Assuming the tide is out once off the first beach go past the ferry terminal to the grass above the second beach and head towards the walking tracks starting beyond the small bridge on the far side of Matiatia Bay.
About halfway across, decide if you’ll take the short and direct route - in which case go left at the kayak shed onto the grassy field then before the old tavern ahead veer off right, leaving it and the car parking and rental operations on your left. After 50m turn right up the clearly marked walking/tractor track to Nick Johnstone Drive. This is the same point that the full tide route would reach after coming off the bottom of the track across the road and past the car rental operations.
Otherwise, continue across the grass and take the Te Arahura coastal track which continues at the far end of Matiatia’s beach. You can turn left off it onto the low, middle or high road walking tracks on the way to intersect that tractor track at different point along that main track. These are the more interesting walks.
You can change your mind for an even longer stroll and go on past the high road intersection about 250m to where it touches Nick Johnstone Drive. Once up on the road head left and stroll/jog/run/sprint the 1.2km towards Cable Bay Winery. Fabulous views to the South en route...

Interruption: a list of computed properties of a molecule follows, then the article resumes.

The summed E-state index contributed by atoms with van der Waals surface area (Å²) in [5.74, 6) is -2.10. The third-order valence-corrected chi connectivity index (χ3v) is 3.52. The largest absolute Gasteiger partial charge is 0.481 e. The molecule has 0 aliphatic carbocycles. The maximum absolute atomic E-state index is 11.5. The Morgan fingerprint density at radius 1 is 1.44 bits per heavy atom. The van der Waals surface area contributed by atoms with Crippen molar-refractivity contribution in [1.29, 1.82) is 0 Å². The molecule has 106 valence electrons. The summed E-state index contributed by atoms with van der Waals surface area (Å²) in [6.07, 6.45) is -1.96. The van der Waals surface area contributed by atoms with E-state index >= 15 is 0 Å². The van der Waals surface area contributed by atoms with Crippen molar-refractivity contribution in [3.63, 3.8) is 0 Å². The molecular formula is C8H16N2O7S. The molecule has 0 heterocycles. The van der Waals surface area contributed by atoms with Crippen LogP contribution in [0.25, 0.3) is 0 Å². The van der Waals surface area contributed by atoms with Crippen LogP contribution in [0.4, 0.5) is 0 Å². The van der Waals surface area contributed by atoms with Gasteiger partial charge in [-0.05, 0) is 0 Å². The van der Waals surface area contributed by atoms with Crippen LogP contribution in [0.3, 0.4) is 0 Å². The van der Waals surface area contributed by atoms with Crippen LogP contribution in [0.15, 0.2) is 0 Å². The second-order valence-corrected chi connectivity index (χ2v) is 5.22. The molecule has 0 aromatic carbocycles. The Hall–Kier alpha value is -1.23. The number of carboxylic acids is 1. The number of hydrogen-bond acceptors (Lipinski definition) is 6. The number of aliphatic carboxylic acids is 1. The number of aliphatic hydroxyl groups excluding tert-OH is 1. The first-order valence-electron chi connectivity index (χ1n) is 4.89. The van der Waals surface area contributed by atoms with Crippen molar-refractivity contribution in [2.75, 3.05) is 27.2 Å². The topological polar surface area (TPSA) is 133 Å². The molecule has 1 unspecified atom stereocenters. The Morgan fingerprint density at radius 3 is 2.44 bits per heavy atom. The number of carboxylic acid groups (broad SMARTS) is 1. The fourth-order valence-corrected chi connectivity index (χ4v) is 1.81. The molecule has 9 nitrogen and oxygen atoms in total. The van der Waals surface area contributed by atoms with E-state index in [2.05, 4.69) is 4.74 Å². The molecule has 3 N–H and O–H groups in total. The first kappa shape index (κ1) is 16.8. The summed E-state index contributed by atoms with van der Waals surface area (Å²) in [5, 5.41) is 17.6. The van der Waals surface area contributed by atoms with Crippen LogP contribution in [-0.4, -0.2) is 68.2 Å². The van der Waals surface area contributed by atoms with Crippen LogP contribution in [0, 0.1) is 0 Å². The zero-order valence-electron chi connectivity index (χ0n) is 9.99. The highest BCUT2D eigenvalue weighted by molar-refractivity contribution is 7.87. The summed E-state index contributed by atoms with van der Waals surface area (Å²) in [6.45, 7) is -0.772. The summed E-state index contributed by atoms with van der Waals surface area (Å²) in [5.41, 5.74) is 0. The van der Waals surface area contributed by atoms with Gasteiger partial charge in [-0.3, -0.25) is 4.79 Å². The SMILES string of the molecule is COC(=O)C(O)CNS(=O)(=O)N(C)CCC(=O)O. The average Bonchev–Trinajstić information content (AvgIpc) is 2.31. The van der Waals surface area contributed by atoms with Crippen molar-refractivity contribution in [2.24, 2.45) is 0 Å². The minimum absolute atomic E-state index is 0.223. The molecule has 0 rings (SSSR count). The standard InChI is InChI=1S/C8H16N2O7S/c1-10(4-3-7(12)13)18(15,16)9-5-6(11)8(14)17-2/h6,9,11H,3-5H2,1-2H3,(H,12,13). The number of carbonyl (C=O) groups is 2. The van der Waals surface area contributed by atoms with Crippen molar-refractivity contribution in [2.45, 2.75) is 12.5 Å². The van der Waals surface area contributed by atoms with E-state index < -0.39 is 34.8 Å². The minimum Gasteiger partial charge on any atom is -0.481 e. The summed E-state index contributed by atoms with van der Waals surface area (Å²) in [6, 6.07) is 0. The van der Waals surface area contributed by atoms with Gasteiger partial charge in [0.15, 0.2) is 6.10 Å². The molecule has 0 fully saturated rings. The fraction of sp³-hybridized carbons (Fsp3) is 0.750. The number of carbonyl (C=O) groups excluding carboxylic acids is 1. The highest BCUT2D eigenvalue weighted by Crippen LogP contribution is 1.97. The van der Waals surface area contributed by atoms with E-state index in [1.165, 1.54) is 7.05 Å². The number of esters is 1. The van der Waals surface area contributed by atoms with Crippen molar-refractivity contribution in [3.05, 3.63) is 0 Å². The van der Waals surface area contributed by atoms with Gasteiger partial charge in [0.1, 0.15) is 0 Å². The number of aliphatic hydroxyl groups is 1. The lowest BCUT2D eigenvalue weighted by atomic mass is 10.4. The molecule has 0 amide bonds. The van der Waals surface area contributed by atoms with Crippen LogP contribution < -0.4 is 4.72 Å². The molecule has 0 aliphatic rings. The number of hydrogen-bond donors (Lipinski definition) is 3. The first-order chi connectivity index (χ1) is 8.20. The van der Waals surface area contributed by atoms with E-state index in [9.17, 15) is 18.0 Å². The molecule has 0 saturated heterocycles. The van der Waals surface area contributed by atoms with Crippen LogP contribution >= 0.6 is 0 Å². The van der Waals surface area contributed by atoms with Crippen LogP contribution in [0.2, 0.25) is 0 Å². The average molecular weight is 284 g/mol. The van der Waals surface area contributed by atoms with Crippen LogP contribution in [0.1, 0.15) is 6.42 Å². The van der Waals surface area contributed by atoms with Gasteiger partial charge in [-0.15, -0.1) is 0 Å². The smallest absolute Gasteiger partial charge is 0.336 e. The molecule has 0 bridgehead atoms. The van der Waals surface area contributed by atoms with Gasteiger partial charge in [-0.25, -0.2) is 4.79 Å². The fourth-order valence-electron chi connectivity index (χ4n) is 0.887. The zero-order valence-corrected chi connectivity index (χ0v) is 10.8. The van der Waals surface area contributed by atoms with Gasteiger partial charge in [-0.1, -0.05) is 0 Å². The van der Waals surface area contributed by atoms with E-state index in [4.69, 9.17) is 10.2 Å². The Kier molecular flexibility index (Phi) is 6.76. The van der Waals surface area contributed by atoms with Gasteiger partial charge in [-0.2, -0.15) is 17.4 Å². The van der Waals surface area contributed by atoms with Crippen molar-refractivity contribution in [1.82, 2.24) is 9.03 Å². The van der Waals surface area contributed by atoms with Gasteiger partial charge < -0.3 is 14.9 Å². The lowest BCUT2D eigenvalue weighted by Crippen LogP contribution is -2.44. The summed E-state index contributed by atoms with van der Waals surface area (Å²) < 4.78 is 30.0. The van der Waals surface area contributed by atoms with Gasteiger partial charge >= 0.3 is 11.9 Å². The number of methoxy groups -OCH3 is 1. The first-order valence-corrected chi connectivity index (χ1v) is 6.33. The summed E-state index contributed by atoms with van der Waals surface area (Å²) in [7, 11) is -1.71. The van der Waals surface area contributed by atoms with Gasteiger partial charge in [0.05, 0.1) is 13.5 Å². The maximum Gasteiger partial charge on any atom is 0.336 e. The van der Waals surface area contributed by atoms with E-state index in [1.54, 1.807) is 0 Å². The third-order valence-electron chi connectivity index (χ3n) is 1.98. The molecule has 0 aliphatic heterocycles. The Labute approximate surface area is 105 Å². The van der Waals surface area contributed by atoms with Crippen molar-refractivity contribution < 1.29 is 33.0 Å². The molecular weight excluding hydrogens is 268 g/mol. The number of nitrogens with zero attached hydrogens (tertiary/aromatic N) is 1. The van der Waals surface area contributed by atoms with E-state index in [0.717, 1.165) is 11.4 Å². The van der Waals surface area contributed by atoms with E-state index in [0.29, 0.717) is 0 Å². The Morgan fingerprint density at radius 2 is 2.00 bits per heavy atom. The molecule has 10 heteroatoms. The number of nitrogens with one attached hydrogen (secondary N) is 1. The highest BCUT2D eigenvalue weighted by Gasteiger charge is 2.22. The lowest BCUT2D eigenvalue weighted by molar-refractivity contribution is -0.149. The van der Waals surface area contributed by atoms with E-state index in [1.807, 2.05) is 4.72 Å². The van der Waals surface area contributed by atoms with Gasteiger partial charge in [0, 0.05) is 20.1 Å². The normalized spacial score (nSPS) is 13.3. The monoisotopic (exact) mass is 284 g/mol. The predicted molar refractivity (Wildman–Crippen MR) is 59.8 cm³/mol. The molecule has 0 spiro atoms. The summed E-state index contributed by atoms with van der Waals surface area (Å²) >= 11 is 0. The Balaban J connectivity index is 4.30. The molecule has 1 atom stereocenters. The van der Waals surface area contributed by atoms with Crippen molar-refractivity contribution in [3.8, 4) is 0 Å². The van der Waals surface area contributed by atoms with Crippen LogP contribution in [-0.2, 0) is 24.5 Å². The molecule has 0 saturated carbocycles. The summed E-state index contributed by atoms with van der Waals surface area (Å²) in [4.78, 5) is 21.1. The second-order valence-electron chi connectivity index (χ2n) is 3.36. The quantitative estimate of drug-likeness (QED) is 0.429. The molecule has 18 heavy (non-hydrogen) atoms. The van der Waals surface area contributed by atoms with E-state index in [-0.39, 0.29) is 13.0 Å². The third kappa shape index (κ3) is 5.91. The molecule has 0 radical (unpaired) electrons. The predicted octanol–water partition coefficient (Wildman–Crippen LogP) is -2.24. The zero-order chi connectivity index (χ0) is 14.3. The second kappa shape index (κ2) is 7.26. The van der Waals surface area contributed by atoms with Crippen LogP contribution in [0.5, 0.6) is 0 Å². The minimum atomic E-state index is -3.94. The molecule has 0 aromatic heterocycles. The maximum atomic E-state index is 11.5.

Whichever way you go, please do ensure you follow the Kauri Dieback prevention processes - well marked at the entrance to each main track.
Once up the track – say 600m gentle rise - it’s 100m on to Cable Bay Winery and its beautiful Tuscan-like winescape, with Mudbrick and Jurassic Ridge 1km beyond…
Then… the REAL decisions! You must choose in which order you visit which winery: Jurassic Ridge is next beyond Mudbrick’s entrance and is a favourite of ours: fabulous Cabernet Franc, beguiling Montepulciano, Syrah to live for… His Sauvignon Blanc is from his Marlborough vines and is, well, spectacular. Mudbrick’s Velvet is always very interesting and reflects the winemaker’s art. Cable Bay brings its wines from various sites around New Zealand as well as from the island – again, some very interesting wines.
Our recommendation is as mentioned: stretch out that little extra at the beginning when you’re fresh and pop on over to Jurassic Ridge. After Jurassic Ridge visit Mudbrick’s cave - and enjoy a quick snack at their Archive Bar if you’re hungry. Or save yourself for Cable Bay’s Verandah Bar after your tasting there. Make sure you visit their Wine Library if it’s open. Fascinating.
The views are special, all slightly different, each reflects the character of the vineyard – how they’ve incorporated their views differently to create their special ambience - and the wines obviously reflect the changing geology even within that relatively tiny space. That change, sometimes almost row by row, the multiple microclimates affecting the terroir plus the small acreages available (forces winemakers to focus on quality to survive) helps explain why Waiheke’s wines stand so tall.